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Scandal-hit KEPCO won't reactivate nuke plants until restoring public trust: exec

The Kansai Electric Power Co. headquarters building is seen in Osaka's Kita Ward in this file photo taken from a Mainichi Shimbun helicopter on Sept. 27, 2019. (Mainichi/Tatsuya Onishi)

KYOTO -- One of the top executives at scandal-hit Kansai Electric Power Co. (KEPCO) said the utility cannot go ahead with its nuclear power-related projects, including the reactivation of its idled nuclear plants, for a considerable period until the firm regains public confidence.

KEPCO is under fire from the public after it was revealed that executives accepted massive amounts of cash and gifts from a former deputy mayor of the Fukui Prefecture town of Takahama that hosts one of KEPCO's nuclear plants.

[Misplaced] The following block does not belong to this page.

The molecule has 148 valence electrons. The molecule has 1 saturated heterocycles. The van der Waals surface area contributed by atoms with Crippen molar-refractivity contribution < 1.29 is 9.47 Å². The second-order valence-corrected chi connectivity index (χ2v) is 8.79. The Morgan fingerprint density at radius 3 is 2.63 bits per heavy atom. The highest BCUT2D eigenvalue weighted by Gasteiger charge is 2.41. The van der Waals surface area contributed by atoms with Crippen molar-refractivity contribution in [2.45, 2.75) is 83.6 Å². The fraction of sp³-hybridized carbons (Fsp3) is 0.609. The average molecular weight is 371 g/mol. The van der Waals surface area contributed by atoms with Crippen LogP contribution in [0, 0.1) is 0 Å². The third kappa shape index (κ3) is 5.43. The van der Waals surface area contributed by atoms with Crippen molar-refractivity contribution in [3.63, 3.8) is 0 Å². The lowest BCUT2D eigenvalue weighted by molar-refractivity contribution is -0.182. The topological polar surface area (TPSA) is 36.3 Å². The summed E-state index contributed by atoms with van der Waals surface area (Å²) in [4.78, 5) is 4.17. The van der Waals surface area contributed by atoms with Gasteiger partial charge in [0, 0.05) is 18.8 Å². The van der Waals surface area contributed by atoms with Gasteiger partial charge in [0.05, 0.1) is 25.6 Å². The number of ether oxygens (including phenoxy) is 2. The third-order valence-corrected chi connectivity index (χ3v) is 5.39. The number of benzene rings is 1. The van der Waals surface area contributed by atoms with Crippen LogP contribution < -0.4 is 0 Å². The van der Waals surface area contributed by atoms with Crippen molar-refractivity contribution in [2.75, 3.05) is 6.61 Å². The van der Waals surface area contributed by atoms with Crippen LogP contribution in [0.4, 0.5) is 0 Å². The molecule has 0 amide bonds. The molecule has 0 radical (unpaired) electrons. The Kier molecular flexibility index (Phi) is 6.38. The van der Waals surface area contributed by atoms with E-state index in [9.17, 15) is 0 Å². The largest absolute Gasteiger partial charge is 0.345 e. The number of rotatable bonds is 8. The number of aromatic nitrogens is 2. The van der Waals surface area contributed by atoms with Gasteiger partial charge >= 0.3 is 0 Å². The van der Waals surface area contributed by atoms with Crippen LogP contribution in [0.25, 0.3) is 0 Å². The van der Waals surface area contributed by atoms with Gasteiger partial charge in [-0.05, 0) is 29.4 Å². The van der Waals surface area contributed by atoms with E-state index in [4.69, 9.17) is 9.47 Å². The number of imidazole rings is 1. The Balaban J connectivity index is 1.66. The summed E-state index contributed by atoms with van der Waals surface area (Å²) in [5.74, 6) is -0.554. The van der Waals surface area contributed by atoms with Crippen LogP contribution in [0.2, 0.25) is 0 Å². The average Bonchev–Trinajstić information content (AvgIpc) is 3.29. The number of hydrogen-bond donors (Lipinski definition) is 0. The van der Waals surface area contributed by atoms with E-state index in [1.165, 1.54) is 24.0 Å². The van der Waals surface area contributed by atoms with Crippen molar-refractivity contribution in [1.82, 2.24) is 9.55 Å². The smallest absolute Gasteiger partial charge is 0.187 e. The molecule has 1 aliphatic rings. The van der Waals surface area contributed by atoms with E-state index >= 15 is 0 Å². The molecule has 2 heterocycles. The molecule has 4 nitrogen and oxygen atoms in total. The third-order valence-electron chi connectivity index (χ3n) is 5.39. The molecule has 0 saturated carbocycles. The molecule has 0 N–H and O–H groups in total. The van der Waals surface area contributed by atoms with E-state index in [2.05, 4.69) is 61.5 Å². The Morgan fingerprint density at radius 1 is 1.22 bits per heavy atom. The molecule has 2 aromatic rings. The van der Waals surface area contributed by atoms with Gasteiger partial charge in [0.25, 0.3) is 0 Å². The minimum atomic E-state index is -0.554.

"We must place priority on regaining the public's confidence. Unless we do so, we can't press forward with (nuclear power) projects," Koji Inada, executive vice president of KEPCO, told reporters at the Kyoto Prefectural Government headquarters on Oct. 8. He was in Kyoto to explain the scandal to prefectural government officials.

"KEPCO has destroyed mutual trust that the prefectural government has nurtured with local residents," Inada said. "We'll be far from having regained trust by the time we receive a report from a third-party panel (set up to probe the payoff scandal). We can regain trust only after we've implemented measures to be recommended by the panel."

KEPCO had earlier planned to restart the No. 1 and No. 2 reactors at the Takahama nuclear plant in Takahama, Fukui Prefecture, and select a candidate site for building an interim storage facility for spent nuclear fuel -- both as early as next year.

(Japanese original by Masateru Sawaki, Kyoto Bureau)

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